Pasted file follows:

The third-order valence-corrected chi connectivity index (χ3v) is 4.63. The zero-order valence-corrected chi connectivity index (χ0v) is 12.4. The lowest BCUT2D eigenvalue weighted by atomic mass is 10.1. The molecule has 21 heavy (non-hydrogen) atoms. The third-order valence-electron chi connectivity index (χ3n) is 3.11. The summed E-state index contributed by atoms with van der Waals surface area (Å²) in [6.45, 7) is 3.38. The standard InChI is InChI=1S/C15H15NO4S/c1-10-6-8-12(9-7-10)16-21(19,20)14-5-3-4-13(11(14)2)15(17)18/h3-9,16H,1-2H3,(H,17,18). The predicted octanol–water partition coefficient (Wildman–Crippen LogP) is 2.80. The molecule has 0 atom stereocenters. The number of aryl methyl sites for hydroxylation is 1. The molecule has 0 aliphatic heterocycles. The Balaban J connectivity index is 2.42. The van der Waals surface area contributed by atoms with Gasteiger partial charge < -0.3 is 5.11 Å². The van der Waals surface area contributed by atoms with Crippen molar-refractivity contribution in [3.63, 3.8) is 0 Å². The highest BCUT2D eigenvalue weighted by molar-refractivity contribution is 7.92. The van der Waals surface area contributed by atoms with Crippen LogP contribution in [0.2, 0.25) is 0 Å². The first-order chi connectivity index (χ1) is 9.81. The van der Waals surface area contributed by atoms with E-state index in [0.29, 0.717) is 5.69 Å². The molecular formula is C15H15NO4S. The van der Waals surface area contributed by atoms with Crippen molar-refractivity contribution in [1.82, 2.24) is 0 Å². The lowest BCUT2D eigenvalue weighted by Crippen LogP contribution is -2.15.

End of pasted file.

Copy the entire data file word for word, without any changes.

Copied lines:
The third-order valence-corrected chi connectivity index (χ3v) is 4.63. The zero-order valence-corrected chi connectivity index (χ0v) is 12.4. The lowest BCUT2D eigenvalue weighted by atomic mass is 10.1. The molecule has 21 heavy (non-hydrogen) atoms. The third-order valence-electron chi connectivity index (χ3n) is 3.11. The summed E-state index contributed by atoms with van der Waals surface area (Å²) in [6.45, 7) is 3.38. The standard InChI is InChI=1S/C15H15NO4S/c1-10-6-8-12(9-7-10)16-21(19,20)14-5-3-4-13(11(14)2)15(17)18/h3-9,16H,1-2H3,(H,17,18). The predicted octanol–water partition coefficient (Wildman–Crippen LogP) is 2.80. The molecule has 0 atom stereocenters. The number of aryl methyl sites for hydroxylation is 1. The molecule has 0 aliphatic heterocycles. The Balaban J connectivity index is 2.42. The van der Waals surface area contributed by atoms with Gasteiger partial charge < -0.3 is 5.11 Å². The van der Waals surface area contributed by atoms with Crippen molar-refractivity contribution in [3.63, 3.8) is 0 Å². The highest BCUT2D eigenvalue weighted by molar-refractivity contribution is 7.92. The van der Waals surface area contributed by atoms with Crippen LogP contribution in [0.2, 0.25) is 0 Å². The first-order chi connectivity index (χ1) is 9.81. The van der Waals surface area contributed by atoms with E-state index in [0.29, 0.717) is 5.69 Å². The molecular formula is C15H15NO4S. The van der Waals surface area contributed by atoms with Crippen molar-refractivity contribution in [1.82, 2.24) is 0 Å². The lowest BCUT2D eigenvalue weighted by Crippen LogP contribution is -2.15.